(718b) Detecting Bond Breakage and Fracture in Tough Hydrogels | AIChE

(718b) Detecting Bond Breakage and Fracture in Tough Hydrogels


Sanoja, G. E. - Presenter, UC Santa Barbara
Creton, C., ESPCI ParisTech

hydrogels are
soft materials composed of three-dimensional polymer networks swollen with
water. They are promising synthetic analogues of tissues but their excessive
brittleness remains an important performance limitation. Although there have
been advances in the design[1]–[3] and
characterization[4] of polymer
networks with a range of structures and topologies that provide hydrogels with
remarkable properties (e.g., high toughness and self-healing), it is not yet
possible to quantitatively predict toughness from molecular design. A promising
strategy to gain molecular insight on bond scission in polymers prior to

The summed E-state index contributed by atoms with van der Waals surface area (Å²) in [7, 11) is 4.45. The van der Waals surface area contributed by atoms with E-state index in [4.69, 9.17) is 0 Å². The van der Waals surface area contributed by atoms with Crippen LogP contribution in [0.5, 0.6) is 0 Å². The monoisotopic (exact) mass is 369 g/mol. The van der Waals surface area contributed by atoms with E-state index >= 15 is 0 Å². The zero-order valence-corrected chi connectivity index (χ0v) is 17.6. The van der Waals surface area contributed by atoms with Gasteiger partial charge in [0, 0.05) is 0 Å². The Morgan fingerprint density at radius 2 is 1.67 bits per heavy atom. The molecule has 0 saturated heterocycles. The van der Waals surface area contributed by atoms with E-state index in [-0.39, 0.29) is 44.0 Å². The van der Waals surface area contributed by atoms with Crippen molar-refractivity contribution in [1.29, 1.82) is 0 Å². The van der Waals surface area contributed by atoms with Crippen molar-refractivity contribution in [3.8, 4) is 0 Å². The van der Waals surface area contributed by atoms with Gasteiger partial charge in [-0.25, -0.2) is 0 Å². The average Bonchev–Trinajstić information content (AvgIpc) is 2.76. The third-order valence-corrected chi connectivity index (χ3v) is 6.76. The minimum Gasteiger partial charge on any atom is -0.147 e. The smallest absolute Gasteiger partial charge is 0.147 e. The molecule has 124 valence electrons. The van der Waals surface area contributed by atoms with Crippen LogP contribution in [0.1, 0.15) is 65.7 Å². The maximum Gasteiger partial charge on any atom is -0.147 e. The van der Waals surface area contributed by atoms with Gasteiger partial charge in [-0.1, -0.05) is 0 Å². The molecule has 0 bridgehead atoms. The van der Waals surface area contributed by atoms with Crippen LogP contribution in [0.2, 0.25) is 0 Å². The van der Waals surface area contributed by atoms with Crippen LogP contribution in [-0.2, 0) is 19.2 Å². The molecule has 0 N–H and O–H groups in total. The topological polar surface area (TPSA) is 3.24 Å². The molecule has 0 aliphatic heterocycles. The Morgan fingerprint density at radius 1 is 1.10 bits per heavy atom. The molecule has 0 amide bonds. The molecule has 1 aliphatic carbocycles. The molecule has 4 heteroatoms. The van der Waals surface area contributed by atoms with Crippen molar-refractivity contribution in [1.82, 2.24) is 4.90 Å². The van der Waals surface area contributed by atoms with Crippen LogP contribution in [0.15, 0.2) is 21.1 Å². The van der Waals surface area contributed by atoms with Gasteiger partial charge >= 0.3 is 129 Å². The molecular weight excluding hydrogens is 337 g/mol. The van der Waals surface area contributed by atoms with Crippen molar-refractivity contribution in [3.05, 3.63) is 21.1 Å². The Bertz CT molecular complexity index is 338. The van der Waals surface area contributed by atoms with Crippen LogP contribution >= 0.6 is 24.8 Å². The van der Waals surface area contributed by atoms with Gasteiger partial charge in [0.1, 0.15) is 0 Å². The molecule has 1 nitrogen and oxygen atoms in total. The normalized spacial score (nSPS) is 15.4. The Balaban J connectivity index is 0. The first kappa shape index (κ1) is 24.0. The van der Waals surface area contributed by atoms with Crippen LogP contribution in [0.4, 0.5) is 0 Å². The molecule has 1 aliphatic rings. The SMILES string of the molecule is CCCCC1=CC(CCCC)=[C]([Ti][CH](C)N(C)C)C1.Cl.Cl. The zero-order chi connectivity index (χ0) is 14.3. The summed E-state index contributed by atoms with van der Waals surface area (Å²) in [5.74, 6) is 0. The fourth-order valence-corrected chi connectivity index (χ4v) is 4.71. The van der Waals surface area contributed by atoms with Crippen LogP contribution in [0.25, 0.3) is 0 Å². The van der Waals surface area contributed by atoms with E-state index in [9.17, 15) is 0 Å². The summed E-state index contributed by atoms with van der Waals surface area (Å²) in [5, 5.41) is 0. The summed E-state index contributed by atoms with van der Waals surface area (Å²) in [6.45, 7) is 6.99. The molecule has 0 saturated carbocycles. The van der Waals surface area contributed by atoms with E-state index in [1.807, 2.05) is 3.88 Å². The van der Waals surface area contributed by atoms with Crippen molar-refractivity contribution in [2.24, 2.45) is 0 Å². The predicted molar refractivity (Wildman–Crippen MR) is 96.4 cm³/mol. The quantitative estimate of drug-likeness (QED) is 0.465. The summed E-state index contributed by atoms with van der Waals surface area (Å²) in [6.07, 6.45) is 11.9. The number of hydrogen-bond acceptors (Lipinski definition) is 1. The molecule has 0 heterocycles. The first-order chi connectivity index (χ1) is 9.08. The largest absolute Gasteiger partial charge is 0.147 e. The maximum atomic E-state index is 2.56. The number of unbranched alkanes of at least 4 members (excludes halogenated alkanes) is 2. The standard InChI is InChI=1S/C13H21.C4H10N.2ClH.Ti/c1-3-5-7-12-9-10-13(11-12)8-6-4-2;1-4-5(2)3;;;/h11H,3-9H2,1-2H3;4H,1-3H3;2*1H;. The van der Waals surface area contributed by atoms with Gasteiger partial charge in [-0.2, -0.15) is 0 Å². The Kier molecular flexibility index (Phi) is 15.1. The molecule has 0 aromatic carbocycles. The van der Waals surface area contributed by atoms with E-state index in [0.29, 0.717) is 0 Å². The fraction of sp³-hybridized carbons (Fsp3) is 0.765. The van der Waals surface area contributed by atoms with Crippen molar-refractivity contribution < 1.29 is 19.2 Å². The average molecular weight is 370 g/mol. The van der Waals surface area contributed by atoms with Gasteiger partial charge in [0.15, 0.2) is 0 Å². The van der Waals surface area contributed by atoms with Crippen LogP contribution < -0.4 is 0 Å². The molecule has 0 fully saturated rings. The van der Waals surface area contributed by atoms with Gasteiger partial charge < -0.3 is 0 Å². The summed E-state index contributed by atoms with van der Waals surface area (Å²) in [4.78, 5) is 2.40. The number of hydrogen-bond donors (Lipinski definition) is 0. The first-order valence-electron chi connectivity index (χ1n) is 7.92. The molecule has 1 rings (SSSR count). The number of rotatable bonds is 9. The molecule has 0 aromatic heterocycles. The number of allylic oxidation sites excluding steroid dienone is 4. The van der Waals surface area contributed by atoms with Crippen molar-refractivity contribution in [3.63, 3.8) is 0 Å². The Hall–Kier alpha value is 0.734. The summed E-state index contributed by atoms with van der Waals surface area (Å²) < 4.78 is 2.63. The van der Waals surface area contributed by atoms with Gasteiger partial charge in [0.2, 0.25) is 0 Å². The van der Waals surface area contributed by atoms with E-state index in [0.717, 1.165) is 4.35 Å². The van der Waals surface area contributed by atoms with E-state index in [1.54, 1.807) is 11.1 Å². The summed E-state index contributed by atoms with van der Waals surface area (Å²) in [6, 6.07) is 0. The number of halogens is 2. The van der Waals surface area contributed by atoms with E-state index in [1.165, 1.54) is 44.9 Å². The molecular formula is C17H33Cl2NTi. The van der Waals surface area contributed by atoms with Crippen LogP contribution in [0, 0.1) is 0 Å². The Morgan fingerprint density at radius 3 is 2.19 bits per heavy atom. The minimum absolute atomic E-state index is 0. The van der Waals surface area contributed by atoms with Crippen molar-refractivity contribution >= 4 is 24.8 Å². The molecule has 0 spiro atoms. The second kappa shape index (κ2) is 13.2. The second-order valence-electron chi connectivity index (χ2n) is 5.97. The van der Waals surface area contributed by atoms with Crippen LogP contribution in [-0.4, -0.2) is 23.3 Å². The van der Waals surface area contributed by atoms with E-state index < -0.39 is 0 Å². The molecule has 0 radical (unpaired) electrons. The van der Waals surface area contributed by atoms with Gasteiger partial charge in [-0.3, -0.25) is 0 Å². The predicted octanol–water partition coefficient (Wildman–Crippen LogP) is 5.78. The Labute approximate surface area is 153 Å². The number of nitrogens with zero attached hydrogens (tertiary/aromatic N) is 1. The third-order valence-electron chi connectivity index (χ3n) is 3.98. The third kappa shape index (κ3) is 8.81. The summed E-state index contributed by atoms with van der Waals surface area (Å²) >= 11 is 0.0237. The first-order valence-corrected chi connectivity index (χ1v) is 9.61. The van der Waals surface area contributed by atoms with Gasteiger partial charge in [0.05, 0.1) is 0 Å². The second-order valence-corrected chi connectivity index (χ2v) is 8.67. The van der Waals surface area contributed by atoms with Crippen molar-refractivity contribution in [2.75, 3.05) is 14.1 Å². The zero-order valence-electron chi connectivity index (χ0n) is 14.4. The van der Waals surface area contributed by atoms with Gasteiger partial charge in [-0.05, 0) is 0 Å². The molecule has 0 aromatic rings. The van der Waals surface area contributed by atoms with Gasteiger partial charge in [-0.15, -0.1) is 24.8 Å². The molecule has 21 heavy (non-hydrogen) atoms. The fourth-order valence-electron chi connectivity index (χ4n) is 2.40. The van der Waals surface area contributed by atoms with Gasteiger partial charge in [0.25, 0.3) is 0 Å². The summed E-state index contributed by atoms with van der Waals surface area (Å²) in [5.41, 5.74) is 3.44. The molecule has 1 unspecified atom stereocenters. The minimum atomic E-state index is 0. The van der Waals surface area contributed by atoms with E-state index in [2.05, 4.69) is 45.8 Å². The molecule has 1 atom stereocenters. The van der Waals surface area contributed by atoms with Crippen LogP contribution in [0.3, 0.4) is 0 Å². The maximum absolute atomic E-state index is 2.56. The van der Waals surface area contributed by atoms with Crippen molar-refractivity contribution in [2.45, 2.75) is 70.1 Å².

failure is the incorporation of mechanoluminescent cross-linkers.[5] Upon
force-induced bond breakage, emission of visible light allows for
spatio-temporal mapping of molecular bond breaking during crack propagation. 
Despite recent demonstrations in elastomers, no mechanophore has been
successfully incorporated in a hydrogel to visualize bond scission upon
deformation, yield, and fracture.

We have synthesized and incorporated a water-soluble
mechanoluminescent probe based on bis(adamantyl)-1,2-dioxetane into a model
double-network hydrogel composed of stiff
poly(2-acrylamido-2-methylpropanesulfonic acid) and soft poly(acrylamide). Due
to the low quantum yield of the emitter ketone resulting from force-induced
ring-opening, we explored a range of FRET agents to detect covalent bond
scission during deformation. This information serves not only to establish a
direct relation between polymer network structure and hydrogel fracture energy,
but also to develop new multi-scale physical models of macroscopic fracture of
soft materials.

Figure 1: Real-time mapping of covalent bond
scission during compression using mechanoluminescent probes. (A) Schematic of the light emission
obtained during compression of a double-network hydrogel containing
mechanoluminescent cross-linkers.  (B) Mechanoluminescent reaction where
force-induced bon breakage of a 1,2-dioxetane cross-linker results in light



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